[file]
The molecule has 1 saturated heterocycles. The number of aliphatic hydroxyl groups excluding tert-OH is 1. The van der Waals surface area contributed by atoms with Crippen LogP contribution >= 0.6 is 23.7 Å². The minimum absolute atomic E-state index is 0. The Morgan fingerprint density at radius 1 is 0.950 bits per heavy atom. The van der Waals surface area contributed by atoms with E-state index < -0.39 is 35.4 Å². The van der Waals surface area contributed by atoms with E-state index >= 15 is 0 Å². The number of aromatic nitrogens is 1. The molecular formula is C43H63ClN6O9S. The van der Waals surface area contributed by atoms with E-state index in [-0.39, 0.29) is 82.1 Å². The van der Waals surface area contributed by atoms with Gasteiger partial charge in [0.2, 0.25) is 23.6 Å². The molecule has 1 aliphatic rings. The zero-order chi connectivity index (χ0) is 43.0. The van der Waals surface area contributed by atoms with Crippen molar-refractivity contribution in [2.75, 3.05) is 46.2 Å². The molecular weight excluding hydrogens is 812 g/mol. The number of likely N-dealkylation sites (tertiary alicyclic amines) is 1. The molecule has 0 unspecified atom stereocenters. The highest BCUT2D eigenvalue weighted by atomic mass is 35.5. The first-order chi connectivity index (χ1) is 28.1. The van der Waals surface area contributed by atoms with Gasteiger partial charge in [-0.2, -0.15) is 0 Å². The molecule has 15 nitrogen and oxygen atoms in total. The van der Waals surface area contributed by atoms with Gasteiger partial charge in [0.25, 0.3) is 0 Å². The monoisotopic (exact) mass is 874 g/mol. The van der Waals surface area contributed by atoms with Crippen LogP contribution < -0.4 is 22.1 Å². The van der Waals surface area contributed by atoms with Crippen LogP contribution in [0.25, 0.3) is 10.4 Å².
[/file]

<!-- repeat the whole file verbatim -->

The molecule has 1 saturated heterocycles. The number of aliphatic hydroxyl groups excluding tert-OH is 1. The van der Waals surface area contributed by atoms with Crippen LogP contribution >= 0.6 is 23.7 Å². The minimum absolute atomic E-state index is 0. The Morgan fingerprint density at radius 1 is 0.950 bits per heavy atom. The van der Waals surface area contributed by atoms with E-state index < -0.39 is 35.4 Å². The van der Waals surface area contributed by atoms with E-state index >= 15 is 0 Å². The number of aromatic nitrogens is 1. The molecular formula is C43H63ClN6O9S. The van der Waals surface area contributed by atoms with E-state index in [-0.39, 0.29) is 82.1 Å². The van der Waals surface area contributed by atoms with Gasteiger partial charge in [0.2, 0.25) is 23.6 Å². The molecule has 1 aliphatic rings. The zero-order chi connectivity index (χ0) is 43.0. The van der Waals surface area contributed by atoms with Crippen molar-refractivity contribution in [2.75, 3.05) is 46.2 Å². The molecular weight excluding hydrogens is 812 g/mol. The number of likely N-dealkylation sites (tertiary alicyclic amines) is 1. The molecule has 0 unspecified atom stereocenters. The highest BCUT2D eigenvalue weighted by atomic mass is 35.5. The first-order chi connectivity index (χ1) is 28.1. The van der Waals surface area contributed by atoms with Gasteiger partial charge in [-0.2, -0.15) is 0 Å². The molecule has 15 nitrogen and oxygen atoms in total. The van der Waals surface area contributed by atoms with Gasteiger partial charge in [0.25, 0.3) is 0 Å². The monoisotopic (exact) mass is 874 g/mol. The van der Waals surface area contributed by atoms with Crippen LogP contribution < -0.4 is 22.1 Å². The van der Waals surface area contributed by atoms with Crippen LogP contribution in [0.25, 0.3) is 10.4 Å².